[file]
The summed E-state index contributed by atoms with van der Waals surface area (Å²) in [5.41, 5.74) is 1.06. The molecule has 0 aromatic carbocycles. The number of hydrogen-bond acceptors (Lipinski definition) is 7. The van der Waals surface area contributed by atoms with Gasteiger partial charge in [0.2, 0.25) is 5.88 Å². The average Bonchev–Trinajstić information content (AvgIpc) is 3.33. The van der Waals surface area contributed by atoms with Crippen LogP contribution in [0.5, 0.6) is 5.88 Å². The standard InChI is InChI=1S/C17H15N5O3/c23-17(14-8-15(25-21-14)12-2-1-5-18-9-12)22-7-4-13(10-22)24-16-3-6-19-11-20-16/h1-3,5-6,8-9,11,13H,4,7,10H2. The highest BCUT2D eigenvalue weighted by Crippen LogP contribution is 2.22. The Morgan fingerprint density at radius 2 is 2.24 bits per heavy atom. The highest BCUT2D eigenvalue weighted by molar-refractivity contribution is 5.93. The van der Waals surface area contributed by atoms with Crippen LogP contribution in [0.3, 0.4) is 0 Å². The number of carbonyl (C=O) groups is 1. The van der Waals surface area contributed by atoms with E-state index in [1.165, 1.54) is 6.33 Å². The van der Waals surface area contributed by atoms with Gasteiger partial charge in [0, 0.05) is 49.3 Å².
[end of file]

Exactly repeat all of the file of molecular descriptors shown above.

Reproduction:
The summed E-state index contributed by atoms with van der Waals surface area (Å²) in [5.41, 5.74) is 1.06. The molecule has 0 aromatic carbocycles. The number of hydrogen-bond acceptors (Lipinski definition) is 7. The van der Waals surface area contributed by atoms with Gasteiger partial charge in [0.2, 0.25) is 5.88 Å². The average Bonchev–Trinajstić information content (AvgIpc) is 3.33. The van der Waals surface area contributed by atoms with Crippen LogP contribution in [0.5, 0.6) is 5.88 Å². The standard InChI is InChI=1S/C17H15N5O3/c23-17(14-8-15(25-21-14)12-2-1-5-18-9-12)22-7-4-13(10-22)24-16-3-6-19-11-20-16/h1-3,5-6,8-9,11,13H,4,7,10H2. The highest BCUT2D eigenvalue weighted by Crippen LogP contribution is 2.22. The Morgan fingerprint density at radius 2 is 2.24 bits per heavy atom. The highest BCUT2D eigenvalue weighted by molar-refractivity contribution is 5.93. The van der Waals surface area contributed by atoms with Crippen LogP contribution in [0.3, 0.4) is 0 Å². The number of carbonyl (C=O) groups is 1. The van der Waals surface area contributed by atoms with E-state index in [1.165, 1.54) is 6.33 Å². The van der Waals surface area contributed by atoms with Gasteiger partial charge in [0, 0.05) is 49.3 Å².